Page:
Can __iter__ be used as a classmethod?

Michele Simionato mis6 at
Tue Mar 11 21:03:46 CET 2003

Thomas Heller <theller at> wrote in message news:<bs0i3rvc.fsf at>..
> Maybe 'classmethod' is as weird as what some people aks for in this
> forum (and they are overly happy if I point out that it is indeed
> possible, while the 'right' answer would probably be 'you don't want to
> desing your program in this way'): Have a method that binds to the class
> if called from the class, and binds to the instance if called from an
> instance.
> > 
> > > And _having_ to write a custom metaclass as the
> > > only way to get classmethods would be somewhat of an overkill.
> While Guido doesn't like this notation, I actually find it nice:
> class MyClass(object):
>     class __metaclass__(type):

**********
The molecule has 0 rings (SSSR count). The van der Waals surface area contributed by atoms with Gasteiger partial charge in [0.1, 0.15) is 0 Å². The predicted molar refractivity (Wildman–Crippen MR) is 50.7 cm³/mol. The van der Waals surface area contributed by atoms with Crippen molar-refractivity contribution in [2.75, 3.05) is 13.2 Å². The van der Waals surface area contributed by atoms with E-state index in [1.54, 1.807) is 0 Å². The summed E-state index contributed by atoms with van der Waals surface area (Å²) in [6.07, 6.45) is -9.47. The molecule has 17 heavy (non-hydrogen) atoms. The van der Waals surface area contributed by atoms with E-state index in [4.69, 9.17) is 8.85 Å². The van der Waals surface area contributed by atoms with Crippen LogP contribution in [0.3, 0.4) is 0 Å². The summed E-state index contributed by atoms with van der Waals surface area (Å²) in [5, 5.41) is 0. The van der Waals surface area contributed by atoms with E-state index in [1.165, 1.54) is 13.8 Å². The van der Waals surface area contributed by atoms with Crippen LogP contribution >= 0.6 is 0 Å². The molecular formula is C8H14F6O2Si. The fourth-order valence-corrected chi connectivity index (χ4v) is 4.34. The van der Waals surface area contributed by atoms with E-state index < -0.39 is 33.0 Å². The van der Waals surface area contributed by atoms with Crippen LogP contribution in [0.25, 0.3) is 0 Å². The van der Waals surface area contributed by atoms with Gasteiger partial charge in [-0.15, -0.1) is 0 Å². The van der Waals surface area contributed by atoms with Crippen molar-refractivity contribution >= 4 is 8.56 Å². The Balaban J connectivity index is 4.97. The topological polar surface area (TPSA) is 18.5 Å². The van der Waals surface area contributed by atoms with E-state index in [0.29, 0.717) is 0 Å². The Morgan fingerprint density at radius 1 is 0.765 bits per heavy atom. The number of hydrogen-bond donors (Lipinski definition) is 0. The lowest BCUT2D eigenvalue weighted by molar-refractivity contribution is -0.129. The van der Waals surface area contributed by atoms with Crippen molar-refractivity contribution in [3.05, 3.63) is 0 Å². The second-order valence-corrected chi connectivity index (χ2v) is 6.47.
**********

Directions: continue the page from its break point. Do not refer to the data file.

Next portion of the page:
>         def my_class_methods(cls):
>             .....
>     def my_normal_method(self):
>         ....
> (Donald Beaudry had a similar notation in his objectmodule.c, which
> also provided class methods).
> Thomas

I have used that trick few days ago to define Frozen classes:

def frozen(self,name,value):
    if hasattr(self,name):
        object.__setattr__(self,name,value) # standard __setattr__
        raise AttributeError("You cannot add attributes to %s" % self)

class Frozen(object):
    """Subclasses of Frozen are frozen, i.e. it is impossible to add
     new attributes to them and their instances, except via inheritance"""
    __setattr__ = frozen
    class __metaclass__(type):
        __setattr__ = frozen

This kills Python dynamism. Also, it become impossible to use the
self.var=something idiom, and one is forced to write code as in a 
static compiled language. It protects your code against run-time
modifications (unless one overrides __setattr__).


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